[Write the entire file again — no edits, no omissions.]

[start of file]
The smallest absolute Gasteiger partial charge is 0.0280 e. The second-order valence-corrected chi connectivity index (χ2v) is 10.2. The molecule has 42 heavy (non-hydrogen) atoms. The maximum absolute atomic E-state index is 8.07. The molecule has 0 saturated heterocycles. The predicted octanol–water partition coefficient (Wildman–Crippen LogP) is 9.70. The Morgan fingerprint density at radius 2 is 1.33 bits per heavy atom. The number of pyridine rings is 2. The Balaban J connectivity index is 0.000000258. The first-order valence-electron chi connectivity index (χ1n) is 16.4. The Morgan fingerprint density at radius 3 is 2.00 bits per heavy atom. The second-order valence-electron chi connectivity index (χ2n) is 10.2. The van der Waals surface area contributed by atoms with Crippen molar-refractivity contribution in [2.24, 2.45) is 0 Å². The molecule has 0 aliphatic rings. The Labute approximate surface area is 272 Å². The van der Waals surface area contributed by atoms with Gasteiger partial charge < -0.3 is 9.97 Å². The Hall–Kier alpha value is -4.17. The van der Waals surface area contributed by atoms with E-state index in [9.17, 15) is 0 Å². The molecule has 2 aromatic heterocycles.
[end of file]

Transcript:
The smallest absolute Gasteiger partial charge is 0.0280 e. The second-order valence-corrected chi connectivity index (χ2v) is 10.2. The molecule has 42 heavy (non-hydrogen) atoms. The maximum absolute atomic E-state index is 8.07. The molecule has 0 saturated heterocycles. The predicted octanol–water partition coefficient (Wildman–Crippen LogP) is 9.70. The Morgan fingerprint density at radius 2 is 1.33 bits per heavy atom. The number of pyridine rings is 2. The Balaban J connectivity index is 0.000000258. The first-order valence-electron chi connectivity index (χ1n) is 16.4. The Morgan fingerprint density at radius 3 is 2.00 bits per heavy atom. The second-order valence-electron chi connectivity index (χ2n) is 10.2. The van der Waals surface area contributed by atoms with Crippen molar-refractivity contribution in [2.24, 2.45) is 0 Å². The molecule has 0 aliphatic rings. The Labute approximate surface area is 272 Å². The van der Waals surface area contributed by atoms with Gasteiger partial charge < -0.3 is 9.97 Å². The Hall–Kier alpha value is -4.17. The van der Waals surface area contributed by atoms with E-state index in [9.17, 15) is 0 Å². The molecule has 2 aromatic heterocycles.